© 2023 Connecticut Public

FCC Public Inspection Files:
WEDH · WEDN · WEDW · WEDY · WNPR
WPKT · WRLI-FM · WEDW-FM · Public Files Contact
Play Live Radio
Next Up:
0:00
0:00
Available On Air Stations

Connecticut Democrats will prioritize access to mental health services this legislative session

AP Photo/Jessica Hill
/

Connecticut Democrats said making it easy for people to access mental health care will be a priority for their upcoming legislative agenda when the state General Assembly convenes Feb. 9.

The pandemic has increased the need for more readily available mental health services, said Senate President Martin Looney. That’s why he expects his Democratic caucus will make it a priority on their legislative agenda this upcoming session, he said.

“It's particularly acute among young people and school-aged children. And there are gaps in mental health access, mental health insurance coverage,” said Looney.

Legislative task forces set-up last year will report their recommendations to lawmakers in February. Those recommendations might include requiring insurance companies to increase reimbursements for mental health therapy sessions and creating alternative mental health insurance plans, said Looney.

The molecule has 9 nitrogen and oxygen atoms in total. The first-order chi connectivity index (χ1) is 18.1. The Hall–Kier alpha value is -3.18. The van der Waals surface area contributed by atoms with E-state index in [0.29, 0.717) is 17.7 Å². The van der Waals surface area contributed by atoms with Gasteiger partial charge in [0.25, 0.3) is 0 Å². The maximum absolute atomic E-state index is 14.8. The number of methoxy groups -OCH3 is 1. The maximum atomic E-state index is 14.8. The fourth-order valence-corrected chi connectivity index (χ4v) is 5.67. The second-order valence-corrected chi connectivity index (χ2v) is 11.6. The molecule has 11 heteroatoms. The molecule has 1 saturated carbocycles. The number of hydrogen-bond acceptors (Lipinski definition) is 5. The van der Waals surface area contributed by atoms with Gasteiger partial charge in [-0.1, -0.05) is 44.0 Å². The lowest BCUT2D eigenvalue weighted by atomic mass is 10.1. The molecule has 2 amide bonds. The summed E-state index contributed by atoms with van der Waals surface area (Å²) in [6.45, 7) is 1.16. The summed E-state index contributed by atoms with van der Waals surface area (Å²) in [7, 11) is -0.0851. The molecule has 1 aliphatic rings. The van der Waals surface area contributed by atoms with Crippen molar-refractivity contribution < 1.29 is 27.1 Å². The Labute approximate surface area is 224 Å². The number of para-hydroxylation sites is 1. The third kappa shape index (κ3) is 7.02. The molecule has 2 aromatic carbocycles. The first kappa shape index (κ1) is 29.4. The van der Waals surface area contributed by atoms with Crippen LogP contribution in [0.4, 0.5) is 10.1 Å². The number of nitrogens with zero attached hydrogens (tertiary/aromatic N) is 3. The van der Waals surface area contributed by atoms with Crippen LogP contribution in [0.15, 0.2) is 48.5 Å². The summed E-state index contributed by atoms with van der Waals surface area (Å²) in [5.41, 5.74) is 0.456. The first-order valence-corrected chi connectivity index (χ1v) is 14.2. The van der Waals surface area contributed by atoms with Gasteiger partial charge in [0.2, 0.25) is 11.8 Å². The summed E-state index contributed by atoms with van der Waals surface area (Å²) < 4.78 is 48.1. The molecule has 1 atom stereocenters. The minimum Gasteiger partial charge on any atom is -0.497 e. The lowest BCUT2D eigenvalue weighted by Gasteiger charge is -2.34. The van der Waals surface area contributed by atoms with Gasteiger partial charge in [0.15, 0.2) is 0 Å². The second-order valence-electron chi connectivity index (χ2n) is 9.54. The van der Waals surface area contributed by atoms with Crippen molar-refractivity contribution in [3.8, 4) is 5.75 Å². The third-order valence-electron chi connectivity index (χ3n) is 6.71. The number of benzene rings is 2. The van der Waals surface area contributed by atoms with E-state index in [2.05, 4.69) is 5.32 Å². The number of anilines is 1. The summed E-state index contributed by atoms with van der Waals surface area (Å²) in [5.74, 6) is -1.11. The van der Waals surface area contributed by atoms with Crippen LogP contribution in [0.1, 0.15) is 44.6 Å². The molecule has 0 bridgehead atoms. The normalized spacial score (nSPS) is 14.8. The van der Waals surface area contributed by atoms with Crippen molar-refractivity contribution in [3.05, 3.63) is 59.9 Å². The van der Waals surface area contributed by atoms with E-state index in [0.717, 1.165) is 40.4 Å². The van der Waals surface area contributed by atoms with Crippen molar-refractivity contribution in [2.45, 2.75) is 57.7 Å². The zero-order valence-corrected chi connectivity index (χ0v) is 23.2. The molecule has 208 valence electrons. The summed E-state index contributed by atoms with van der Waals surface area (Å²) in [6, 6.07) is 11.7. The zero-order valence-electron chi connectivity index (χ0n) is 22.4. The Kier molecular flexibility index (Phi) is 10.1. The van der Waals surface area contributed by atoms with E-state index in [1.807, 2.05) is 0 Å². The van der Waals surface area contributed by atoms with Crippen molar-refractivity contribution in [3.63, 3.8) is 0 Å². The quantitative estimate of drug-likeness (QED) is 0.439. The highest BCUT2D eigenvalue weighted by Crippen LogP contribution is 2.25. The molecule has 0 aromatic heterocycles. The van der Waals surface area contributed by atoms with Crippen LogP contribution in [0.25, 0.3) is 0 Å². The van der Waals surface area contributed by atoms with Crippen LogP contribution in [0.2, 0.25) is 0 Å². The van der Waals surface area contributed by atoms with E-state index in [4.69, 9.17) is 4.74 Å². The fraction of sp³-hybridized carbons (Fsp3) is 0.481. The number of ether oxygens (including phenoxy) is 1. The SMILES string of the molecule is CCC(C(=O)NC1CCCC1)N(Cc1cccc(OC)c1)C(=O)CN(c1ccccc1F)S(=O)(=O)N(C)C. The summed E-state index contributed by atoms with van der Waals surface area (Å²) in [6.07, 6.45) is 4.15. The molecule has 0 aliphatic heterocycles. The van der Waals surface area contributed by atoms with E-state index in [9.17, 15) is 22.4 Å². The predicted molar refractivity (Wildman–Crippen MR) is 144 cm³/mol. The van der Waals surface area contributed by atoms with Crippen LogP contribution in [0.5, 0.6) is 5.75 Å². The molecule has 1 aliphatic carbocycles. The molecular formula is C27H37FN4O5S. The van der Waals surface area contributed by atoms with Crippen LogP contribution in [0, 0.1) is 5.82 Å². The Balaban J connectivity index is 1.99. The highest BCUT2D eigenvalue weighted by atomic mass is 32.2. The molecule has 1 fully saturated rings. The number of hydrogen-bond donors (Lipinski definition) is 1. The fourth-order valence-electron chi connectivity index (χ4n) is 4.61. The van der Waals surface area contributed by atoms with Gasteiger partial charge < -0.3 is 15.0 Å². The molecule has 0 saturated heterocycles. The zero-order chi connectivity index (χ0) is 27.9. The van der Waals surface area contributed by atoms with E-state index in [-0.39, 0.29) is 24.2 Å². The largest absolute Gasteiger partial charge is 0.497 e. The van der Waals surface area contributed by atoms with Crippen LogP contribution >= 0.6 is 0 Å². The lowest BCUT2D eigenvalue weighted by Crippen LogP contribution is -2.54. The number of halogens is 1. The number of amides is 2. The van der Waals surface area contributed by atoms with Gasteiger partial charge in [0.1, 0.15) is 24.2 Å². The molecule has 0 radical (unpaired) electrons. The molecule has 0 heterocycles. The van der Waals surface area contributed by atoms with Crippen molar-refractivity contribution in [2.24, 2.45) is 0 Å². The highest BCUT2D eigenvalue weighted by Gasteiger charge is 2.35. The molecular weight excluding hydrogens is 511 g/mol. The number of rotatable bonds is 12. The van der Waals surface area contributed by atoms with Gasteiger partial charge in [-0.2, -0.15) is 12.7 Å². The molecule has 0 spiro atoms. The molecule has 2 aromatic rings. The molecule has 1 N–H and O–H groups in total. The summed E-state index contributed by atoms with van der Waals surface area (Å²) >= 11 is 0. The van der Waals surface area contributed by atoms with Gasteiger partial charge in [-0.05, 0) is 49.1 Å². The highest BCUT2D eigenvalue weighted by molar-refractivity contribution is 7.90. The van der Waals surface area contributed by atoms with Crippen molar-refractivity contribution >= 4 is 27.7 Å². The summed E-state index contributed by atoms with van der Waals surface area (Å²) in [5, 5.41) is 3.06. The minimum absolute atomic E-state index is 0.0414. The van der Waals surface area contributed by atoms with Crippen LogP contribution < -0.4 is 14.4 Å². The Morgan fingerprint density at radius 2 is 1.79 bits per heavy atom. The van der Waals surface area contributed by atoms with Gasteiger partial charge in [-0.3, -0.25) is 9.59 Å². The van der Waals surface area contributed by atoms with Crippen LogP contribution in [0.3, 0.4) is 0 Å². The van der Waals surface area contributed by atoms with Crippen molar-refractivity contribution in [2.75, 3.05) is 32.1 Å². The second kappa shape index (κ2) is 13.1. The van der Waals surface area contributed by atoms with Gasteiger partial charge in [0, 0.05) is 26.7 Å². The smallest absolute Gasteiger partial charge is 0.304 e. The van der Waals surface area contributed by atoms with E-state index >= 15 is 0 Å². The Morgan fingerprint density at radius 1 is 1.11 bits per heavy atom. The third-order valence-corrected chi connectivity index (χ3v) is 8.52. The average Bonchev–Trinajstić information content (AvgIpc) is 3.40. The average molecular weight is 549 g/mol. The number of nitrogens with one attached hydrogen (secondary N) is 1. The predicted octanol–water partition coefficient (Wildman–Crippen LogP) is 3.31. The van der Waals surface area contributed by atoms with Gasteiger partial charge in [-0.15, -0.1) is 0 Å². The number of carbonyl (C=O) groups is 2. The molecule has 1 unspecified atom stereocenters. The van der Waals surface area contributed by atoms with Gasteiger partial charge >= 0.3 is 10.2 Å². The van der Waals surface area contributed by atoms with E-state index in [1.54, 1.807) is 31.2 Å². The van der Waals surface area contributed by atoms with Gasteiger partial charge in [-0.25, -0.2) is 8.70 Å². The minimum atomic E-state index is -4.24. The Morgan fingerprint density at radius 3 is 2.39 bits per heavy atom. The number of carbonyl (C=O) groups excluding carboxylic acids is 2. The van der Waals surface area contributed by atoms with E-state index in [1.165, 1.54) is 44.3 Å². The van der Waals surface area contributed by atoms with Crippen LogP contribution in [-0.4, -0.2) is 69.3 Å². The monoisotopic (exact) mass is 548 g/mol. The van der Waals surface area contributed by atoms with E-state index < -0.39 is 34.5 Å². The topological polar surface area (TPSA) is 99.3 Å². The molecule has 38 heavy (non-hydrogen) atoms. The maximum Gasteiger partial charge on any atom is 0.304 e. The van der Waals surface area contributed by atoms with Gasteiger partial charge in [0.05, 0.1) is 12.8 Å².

“We hear many instances of mental health providers rejecting insurance coverage and requesting cash payments. And that of course leaves out many of the poor and most of the middle class as well,” he said.

Other priorities for the Democrats would include providing help to cities and towns to pay for special education and increasing the state’s earned income tax credit for low wage workers, according to Looney.

Copyright 2022 WSHU. To see more, visit WSHU.

Tags
As WSHU Public Radio’s award-winning senior political reporter, Ebong Udoma draws on his extensive tenure to delve deep into state politics during a major election year. In addition to providing long-form reports and features for WSHU, he regularly contributes spot news to NPR, and has worked at the NPR National News Desk as part of NPR’s diversity initiative.

Stand up for civility

This news story is funded in large part by Connecticut Public’s Members — listeners, viewers, and readers like you who value fact-based journalism and trustworthy information.

We hope their support inspires you to donate so that we can continue telling stories that inform, educate, and inspire you and your neighbors. As a community-supported public media service, Connecticut Public has relied on donor support for more than 50 years.

Your donation today will allow us to continue this work on your behalf. Give today at any amount and join the 50,000 members who are building a better—and more civil—Connecticut to live, work, and play.

Related Content